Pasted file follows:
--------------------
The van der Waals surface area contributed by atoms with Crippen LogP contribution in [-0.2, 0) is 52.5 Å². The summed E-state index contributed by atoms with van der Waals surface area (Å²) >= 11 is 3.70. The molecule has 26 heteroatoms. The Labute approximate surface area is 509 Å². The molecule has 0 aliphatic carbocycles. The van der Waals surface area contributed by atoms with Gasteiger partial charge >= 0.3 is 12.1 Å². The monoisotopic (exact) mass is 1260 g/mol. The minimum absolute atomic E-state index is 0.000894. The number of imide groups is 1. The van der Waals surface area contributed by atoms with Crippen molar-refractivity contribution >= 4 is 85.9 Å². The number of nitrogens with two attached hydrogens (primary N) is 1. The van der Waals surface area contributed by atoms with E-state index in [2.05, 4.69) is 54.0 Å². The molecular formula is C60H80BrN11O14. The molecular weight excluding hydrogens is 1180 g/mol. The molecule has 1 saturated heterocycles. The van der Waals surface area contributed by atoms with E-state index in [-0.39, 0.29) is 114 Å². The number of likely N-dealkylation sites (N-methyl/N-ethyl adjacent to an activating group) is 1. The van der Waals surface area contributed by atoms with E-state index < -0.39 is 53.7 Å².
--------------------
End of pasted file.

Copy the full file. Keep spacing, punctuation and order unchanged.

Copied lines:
The van der Waals surface area contributed by atoms with Crippen LogP contribution in [-0.2, 0) is 52.5 Å². The summed E-state index contributed by atoms with van der Waals surface area (Å²) >= 11 is 3.70. The molecule has 26 heteroatoms. The Labute approximate surface area is 509 Å². The molecule has 0 aliphatic carbocycles. The van der Waals surface area contributed by atoms with Gasteiger partial charge >= 0.3 is 12.1 Å². The monoisotopic (exact) mass is 1260 g/mol. The minimum absolute atomic E-state index is 0.000894. The number of imide groups is 1. The van der Waals surface area contributed by atoms with Crippen molar-refractivity contribution >= 4 is 85.9 Å². The number of nitrogens with two attached hydrogens (primary N) is 1. The van der Waals surface area contributed by atoms with E-state index in [2.05, 4.69) is 54.0 Å². The molecular formula is C60H80BrN11O14. The molecular weight excluding hydrogens is 1180 g/mol. The molecule has 1 saturated heterocycles. The van der Waals surface area contributed by atoms with E-state index in [-0.39, 0.29) is 114 Å². The number of likely N-dealkylation sites (N-methyl/N-ethyl adjacent to an activating group) is 1. The van der Waals surface area contributed by atoms with E-state index < -0.39 is 53.7 Å².